The Abby and Norma Sociellany
Wherein Abby makes fun of social customs… how dare she!

Spectacular, symmetrical, eloquent, elaborate, kaleidoscopic Abby and Norma poster! VERY limited time!

Attention fans of my webcomic Abby and Norma, and anyone else who likes fantastic posters! Please read, please share and pass it on to your friends! Become a backer at app.net!

There is a Backer campaign to make a crazily cool, very exclusive limited-edition Abby and Norma poster! It will be a psychedelic geometric explosion of images and quotations from the comic, and will look awesome on your wall regardless of the style of your home.

And after this campaign is over, there will be NO MORE. You will own one of the very few posters like this in existence!

Remember Ron’s art? He would absolutely approve.

Become a backer at app.net and get your own poster, plus loads of other cool stuff like books, stickers, t-shirts and even a chance to add your own idea to the poster design!

Just a reminder: one more month until SpringCon!! Save the date!

Springcon: a local comic book festival at the State Fairgrounds in Saint Paul, on the weekend of Saturday May 17th and Sunday May 18th.

More info in this older blog post

Jewelry, Abby and Norma merchandise, and various self-published books will be for sale!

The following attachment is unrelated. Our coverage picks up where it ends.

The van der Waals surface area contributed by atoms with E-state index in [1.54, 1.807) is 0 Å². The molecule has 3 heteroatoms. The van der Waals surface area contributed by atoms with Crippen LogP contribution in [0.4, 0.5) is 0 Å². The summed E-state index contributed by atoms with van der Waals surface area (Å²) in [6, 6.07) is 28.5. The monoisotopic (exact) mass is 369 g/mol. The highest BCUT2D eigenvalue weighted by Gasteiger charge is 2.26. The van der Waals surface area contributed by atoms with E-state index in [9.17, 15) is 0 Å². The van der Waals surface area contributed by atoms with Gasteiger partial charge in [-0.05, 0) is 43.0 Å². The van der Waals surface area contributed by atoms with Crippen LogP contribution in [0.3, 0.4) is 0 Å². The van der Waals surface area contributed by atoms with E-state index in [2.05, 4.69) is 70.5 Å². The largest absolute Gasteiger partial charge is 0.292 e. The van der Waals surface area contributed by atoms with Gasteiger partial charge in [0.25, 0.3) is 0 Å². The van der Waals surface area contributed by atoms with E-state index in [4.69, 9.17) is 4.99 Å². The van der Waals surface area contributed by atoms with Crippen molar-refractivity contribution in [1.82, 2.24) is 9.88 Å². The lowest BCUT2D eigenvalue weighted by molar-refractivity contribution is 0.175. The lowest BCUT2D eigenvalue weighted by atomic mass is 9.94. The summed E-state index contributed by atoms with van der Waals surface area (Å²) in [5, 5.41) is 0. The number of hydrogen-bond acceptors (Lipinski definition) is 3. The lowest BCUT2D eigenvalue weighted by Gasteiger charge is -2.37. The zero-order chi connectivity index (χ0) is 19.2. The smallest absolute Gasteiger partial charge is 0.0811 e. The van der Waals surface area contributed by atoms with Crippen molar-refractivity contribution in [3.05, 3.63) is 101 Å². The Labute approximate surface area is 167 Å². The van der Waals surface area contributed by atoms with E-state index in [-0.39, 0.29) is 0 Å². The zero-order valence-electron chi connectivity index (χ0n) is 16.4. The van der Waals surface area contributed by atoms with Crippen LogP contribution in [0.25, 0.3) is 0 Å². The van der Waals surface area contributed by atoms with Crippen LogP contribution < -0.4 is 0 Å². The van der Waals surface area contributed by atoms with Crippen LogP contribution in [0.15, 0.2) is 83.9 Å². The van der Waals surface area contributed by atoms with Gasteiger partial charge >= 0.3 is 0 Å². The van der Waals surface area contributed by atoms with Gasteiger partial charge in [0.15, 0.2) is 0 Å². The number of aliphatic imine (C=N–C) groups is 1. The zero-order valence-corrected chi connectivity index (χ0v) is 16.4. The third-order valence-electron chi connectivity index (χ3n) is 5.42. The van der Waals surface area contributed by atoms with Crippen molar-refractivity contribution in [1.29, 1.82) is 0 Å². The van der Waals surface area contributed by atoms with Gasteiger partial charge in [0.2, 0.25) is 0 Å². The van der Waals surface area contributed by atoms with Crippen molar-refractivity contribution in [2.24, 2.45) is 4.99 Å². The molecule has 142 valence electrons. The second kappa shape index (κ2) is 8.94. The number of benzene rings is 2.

My one regret: I didn’t spend enough time working

They say that people never die wishing they had worked more.

But I’m pretty sure that if I died now, that would be my one big regret. I fully expect to die someday wishing I’d worked more.

Not at my job, necessarily, but at writing, participating in events, talking to people, making connections. Perhaps even if I worked harder at my paying job, earned more money, earned promotions, that would have contributed something to my life’s goal.

My life’s goal is to make my way into a position where I have the influence to help fix the greatest problems in the world.

The rest of this essay has been taken down for inclusion in my next memoir. Stay tuned for updates.

Prejudice and promiscuity, and my own fictional archetypes

I’ve been thinking with some concern about two issues relating to my webcomic “Abby and Norma.”

One is the simplicity and one-dimensionality of some of the minor characters; their tendency to serve as cardboard cutout counterpoints to Abby’s arguments, and whether I should just let them be what they are, or try to build them into something more complex and interesting, if not realistic.

The second is one particular facet of that simplicity: the sexually promiscuous nature of Abby’s enemy Cathy.

The term “slut-shaming” has gained a lot of ground in recent years. People are becoming more and more aware that the world is cruel to those who have many sexual partners. Promiscuous women are labeled as “sluts” who have no self-respect. Promiscuous men are generally treated better, but still not great: they’re often seen as sexist “womanizers” who have no respect for their partners.

These characterizations are, of course, unfair, though they’re based on grains of truth. It’s totally possible to have lots of casual sex and still be careful, responsible, and respectful of everyone involved. Sex is perfectly fine as long as you’re honest about what you’re getting into, and considerate of other people’s happiness and well-being. It’s true that many promiscuous people break these rules, but that doesn’t mean promiscuity in itself is bad.